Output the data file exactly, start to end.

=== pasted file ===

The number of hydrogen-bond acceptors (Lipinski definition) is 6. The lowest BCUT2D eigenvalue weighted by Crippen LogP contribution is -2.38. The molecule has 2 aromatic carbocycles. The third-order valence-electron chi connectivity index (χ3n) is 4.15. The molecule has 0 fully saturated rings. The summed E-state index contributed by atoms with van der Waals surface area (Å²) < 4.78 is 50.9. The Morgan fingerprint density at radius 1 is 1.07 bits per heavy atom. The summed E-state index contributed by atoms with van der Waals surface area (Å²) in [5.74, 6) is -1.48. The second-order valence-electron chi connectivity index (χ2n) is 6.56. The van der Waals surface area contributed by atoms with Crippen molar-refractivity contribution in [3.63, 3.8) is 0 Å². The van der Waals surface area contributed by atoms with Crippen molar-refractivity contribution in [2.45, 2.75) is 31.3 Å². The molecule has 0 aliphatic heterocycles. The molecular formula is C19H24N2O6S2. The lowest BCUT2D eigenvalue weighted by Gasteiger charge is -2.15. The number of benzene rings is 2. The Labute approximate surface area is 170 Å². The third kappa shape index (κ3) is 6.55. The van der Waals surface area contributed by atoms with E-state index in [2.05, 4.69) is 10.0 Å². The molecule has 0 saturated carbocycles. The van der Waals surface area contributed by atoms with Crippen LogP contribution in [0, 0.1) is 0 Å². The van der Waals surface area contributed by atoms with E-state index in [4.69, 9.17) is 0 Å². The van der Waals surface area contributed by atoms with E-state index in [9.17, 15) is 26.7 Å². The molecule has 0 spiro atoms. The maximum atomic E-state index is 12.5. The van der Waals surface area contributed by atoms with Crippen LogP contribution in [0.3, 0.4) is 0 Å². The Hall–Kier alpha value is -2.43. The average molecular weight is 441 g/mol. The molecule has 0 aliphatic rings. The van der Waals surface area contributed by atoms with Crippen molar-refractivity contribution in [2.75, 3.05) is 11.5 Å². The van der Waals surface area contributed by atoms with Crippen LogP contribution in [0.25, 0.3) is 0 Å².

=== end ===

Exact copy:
The number of hydrogen-bond acceptors (Lipinski definition) is 6. The lowest BCUT2D eigenvalue weighted by Crippen LogP contribution is -2.38. The molecule has 2 aromatic carbocycles. The third-order valence-electron chi connectivity index (χ3n) is 4.15. The molecule has 0 fully saturated rings. The summed E-state index contributed by atoms with van der Waals surface area (Å²) < 4.78 is 50.9. The Morgan fingerprint density at radius 1 is 1.07 bits per heavy atom. The summed E-state index contributed by atoms with van der Waals surface area (Å²) in [5.74, 6) is -1.48. The second-order valence-electron chi connectivity index (χ2n) is 6.56. The van der Waals surface area contributed by atoms with Crippen molar-refractivity contribution in [3.63, 3.8) is 0 Å². The van der Waals surface area contributed by atoms with Crippen molar-refractivity contribution in [2.45, 2.75) is 31.3 Å². The molecule has 0 aliphatic heterocycles. The molecular formula is C19H24N2O6S2. The lowest BCUT2D eigenvalue weighted by Gasteiger charge is -2.15. The number of benzene rings is 2. The Labute approximate surface area is 170 Å². The third kappa shape index (κ3) is 6.55. The van der Waals surface area contributed by atoms with E-state index in [2.05, 4.69) is 10.0 Å². The molecule has 0 saturated carbocycles. The van der Waals surface area contributed by atoms with Crippen LogP contribution in [0, 0.1) is 0 Å². The van der Waals surface area contributed by atoms with E-state index in [4.69, 9.17) is 0 Å². The van der Waals surface area contributed by atoms with E-state index in [9.17, 15) is 26.7 Å². The molecule has 0 spiro atoms. The maximum atomic E-state index is 12.5. The van der Waals surface area contributed by atoms with Crippen LogP contribution in [0.3, 0.4) is 0 Å². The Hall–Kier alpha value is -2.43. The average molecular weight is 441 g/mol. The molecule has 0 aliphatic rings. The van der Waals surface area contributed by atoms with Crippen molar-refractivity contribution in [2.75, 3.05) is 11.5 Å². The van der Waals surface area contributed by atoms with Crippen LogP contribution in [0.25, 0.3) is 0 Å².